There’s a sound economic reason why Daddy taught you not to drive out across the hay field, and if you had to, follow the same path.

According to Bruce Anderson, University of Nebraska Extension forage specialist, “Studies have shown that when fields are dry, plants driven on before re-growth yield about 5-7% less at next cutting. It gets much worse if you wait to remove bales. Just seven days after cutting, when re-growth shoots had started to grow, yield was reduced more than 25%, and fewer of these plants survived.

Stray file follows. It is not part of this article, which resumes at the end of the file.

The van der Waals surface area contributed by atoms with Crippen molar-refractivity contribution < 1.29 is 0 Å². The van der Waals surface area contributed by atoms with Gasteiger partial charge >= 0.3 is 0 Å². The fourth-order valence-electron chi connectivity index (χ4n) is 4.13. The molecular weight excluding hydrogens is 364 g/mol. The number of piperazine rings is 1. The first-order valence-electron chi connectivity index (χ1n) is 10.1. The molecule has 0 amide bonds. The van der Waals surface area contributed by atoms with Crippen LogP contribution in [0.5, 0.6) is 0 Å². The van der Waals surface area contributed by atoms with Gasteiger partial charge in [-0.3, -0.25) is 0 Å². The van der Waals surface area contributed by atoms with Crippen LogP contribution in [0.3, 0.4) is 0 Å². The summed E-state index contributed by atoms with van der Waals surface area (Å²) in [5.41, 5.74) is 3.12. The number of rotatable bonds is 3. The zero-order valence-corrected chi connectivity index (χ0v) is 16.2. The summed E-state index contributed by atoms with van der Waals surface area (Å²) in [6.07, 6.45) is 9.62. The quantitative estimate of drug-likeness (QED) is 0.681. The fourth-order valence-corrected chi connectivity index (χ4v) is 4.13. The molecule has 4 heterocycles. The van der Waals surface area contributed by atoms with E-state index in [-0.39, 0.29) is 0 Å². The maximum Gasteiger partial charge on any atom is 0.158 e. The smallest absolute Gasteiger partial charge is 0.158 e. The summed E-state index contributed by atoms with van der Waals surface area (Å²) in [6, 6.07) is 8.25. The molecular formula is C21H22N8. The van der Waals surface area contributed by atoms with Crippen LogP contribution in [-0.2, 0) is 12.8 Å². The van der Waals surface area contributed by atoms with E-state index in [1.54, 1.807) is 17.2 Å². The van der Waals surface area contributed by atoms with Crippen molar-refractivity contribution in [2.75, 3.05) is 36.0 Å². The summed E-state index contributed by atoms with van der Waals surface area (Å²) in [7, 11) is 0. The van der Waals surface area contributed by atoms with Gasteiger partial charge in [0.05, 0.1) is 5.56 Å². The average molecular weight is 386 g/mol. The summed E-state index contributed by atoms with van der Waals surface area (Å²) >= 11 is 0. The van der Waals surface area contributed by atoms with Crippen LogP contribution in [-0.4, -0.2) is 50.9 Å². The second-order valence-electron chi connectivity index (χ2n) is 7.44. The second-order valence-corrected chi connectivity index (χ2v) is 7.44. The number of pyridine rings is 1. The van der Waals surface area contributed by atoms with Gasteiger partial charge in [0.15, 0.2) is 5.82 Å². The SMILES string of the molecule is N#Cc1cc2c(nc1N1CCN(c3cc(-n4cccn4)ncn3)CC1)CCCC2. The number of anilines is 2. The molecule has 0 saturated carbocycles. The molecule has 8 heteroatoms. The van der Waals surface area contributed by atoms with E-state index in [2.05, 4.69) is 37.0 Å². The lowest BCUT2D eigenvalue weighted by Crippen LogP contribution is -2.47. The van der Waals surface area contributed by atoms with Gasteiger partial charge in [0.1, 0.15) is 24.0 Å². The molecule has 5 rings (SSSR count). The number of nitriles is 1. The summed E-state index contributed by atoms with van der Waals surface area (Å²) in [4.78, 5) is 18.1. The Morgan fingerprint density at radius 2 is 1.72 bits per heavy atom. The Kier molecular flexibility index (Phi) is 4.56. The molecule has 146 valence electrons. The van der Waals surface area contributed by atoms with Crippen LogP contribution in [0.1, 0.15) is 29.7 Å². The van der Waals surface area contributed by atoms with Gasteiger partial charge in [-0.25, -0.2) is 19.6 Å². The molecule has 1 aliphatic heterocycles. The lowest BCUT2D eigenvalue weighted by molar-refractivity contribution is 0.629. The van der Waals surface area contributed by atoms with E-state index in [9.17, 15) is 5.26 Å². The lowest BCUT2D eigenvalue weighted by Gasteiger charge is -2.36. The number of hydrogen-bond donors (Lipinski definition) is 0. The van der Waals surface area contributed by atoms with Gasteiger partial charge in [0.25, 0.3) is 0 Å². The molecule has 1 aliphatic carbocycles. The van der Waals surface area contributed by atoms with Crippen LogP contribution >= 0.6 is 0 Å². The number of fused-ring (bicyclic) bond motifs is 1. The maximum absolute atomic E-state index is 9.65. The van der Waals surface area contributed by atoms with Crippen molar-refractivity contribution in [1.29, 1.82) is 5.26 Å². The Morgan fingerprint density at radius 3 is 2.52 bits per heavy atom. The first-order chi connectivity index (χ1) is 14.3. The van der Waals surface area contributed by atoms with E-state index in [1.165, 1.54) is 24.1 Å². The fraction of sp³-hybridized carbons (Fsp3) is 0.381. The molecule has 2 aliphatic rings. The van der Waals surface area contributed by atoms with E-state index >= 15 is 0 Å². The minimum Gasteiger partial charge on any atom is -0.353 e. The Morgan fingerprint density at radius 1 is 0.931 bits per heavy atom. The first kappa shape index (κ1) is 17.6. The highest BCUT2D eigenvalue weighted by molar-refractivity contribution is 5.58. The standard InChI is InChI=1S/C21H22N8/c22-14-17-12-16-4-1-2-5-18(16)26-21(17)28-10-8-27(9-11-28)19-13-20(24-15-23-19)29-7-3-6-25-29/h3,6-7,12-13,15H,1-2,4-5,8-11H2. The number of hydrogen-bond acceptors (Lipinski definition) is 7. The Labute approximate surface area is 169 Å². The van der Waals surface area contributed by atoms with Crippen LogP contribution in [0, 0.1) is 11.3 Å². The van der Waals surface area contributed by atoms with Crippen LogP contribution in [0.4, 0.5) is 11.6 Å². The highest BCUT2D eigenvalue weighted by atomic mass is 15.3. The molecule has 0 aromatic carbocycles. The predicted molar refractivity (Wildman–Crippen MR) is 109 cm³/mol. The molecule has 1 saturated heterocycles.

“And worse yet is removing bales when fields are wet. Then wheel traffic causes much more compaction. When this happens, yield loss typically exceeds 30%.”

Between yields reduced by wheel traffic and the potential killing of plants beneath bales left for a week or two, Anderson emphasizes removing hay bales from the field as quickly as possible if further cuttings are planned for the season.

“Hay fields must be driven on, of course, to remove bales after harvest,” Anderson says. “But you can lessen damage by controlling where, when and how often you drive.”